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China sets up research development lab for its space program

China sets up research development lab for its space program

China has just set up its laboratory for deep space exploration, Taindu, in the Chinese province of Anhui. The unit will conduct scientific, technological and engineering research to support the country’s ambitious plans to become a full-fledged space power, as well as encourage international partnership projects.

Currently, the China National Space Administration (CNSAin English acronym) I just reported that the Taindu Laboratory will serve as a facility for basic large-scale scientific research, adding another piece to the The country’s space force.

The Tianwen-1 Mars mission consists of a lander, a Zhurong rover and an orbiter (Image: Reproduction/Natural Astronomy)

Zhang Kejian, president of CNSA, said the new unit will support upcoming missions targeting China’s planetary exploration program, and the development of research stations. International Lunar Science Station (ILRS) Implementation of a defense system against asteroids.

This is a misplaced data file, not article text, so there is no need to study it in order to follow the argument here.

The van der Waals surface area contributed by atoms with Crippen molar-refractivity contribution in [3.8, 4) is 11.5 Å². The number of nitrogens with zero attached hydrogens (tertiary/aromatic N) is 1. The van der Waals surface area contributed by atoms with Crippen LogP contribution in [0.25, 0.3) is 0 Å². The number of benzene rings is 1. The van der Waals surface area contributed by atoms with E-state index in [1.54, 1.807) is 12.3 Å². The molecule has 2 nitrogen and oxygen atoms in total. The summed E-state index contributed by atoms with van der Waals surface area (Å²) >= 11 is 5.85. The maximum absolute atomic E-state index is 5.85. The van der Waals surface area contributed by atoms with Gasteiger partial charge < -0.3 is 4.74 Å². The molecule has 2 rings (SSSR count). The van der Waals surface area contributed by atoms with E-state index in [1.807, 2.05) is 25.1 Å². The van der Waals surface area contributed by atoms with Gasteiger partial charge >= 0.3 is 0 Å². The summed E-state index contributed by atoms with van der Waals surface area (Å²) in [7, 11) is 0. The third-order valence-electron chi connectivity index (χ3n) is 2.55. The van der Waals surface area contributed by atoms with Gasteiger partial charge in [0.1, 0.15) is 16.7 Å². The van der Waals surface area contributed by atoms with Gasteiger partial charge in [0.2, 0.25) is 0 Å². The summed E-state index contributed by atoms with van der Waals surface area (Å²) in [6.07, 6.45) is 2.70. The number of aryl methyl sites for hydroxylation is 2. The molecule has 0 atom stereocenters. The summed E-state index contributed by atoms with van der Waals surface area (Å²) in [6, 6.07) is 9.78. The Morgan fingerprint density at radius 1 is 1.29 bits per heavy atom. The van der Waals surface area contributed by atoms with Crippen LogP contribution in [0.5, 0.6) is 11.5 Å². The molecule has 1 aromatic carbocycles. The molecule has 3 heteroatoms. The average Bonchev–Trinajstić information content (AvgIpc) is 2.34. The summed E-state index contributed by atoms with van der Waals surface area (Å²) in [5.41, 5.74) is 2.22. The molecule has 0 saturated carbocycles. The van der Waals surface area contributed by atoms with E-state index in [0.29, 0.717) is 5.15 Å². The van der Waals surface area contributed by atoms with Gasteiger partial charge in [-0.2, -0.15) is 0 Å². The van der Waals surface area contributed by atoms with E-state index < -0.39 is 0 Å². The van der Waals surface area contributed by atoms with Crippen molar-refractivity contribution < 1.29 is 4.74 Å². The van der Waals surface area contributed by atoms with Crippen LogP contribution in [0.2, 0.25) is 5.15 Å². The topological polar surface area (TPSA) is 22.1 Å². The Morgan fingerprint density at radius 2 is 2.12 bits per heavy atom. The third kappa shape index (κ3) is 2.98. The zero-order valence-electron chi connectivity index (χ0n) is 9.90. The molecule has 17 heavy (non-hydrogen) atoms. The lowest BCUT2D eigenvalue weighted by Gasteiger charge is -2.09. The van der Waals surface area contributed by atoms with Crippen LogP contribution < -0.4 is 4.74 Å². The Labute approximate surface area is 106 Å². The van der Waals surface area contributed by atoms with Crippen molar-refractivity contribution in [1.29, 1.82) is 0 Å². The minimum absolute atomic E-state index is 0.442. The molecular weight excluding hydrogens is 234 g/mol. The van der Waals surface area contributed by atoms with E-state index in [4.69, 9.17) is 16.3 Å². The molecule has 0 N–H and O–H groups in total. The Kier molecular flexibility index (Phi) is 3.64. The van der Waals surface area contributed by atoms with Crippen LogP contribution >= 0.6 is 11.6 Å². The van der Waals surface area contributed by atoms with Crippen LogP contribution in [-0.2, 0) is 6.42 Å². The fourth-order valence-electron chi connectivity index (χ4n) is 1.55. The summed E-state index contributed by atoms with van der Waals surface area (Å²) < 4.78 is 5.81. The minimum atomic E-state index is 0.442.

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It is worth noting that China signed the Agreement with Russia to develop the ILRS . unit. “The lab is open to the world, it’s an open platform,” said Wu Weiren, chief designer of China’s lunar exploration programme, adding that the country hopes to attract international talent to the lab.

Support the Chinese space force

The Taindu lab opened in February, thanks to a partnership between CNSA, the Anhui local government, and the University of Science and Technology of China. The unit, another one of China’s milestones in expanding its space exploration capacity, will have a branch in Beijing, the country’s capital.

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Moon sample brought by the Chang’e 5 mission in 2021 (Photo: Reproduction/CNSA/GRAS/NAOC)

In 2020, the country launched its first interplanetary mission to Mars, Tianwen-1. Last year, China 1.7 kg of samples brought from the moon With the Chang’e 5 mission – the first lunar samples in more than 40 years. The next steps for the laboratory will be to perform the detection of these missions.

Meanwhile, China is preparing for its next lunar missions: Chang’e 6, for the purpose of collecting samples On the other side of the moon. And the Chang’e 7, who will study the south pole of the moon. Both are scheduled to be launched in 2024. The Chang’e 8, which is scheduled to launch in 2027, will study the use of available resources on the lunar surface, as well as tests of technology such as 3D printing.

China also plans to launch a sample return mission to Mars in 2030 and send a probe to the Jupiter system. In addition, the state also wants to send a mission to collect asteroid samples and study a comet, as well as Launching a pair of space probes To understand the “nose” and tail of the heliosphere, which are some of the farthest points in the solar system.

Source: Via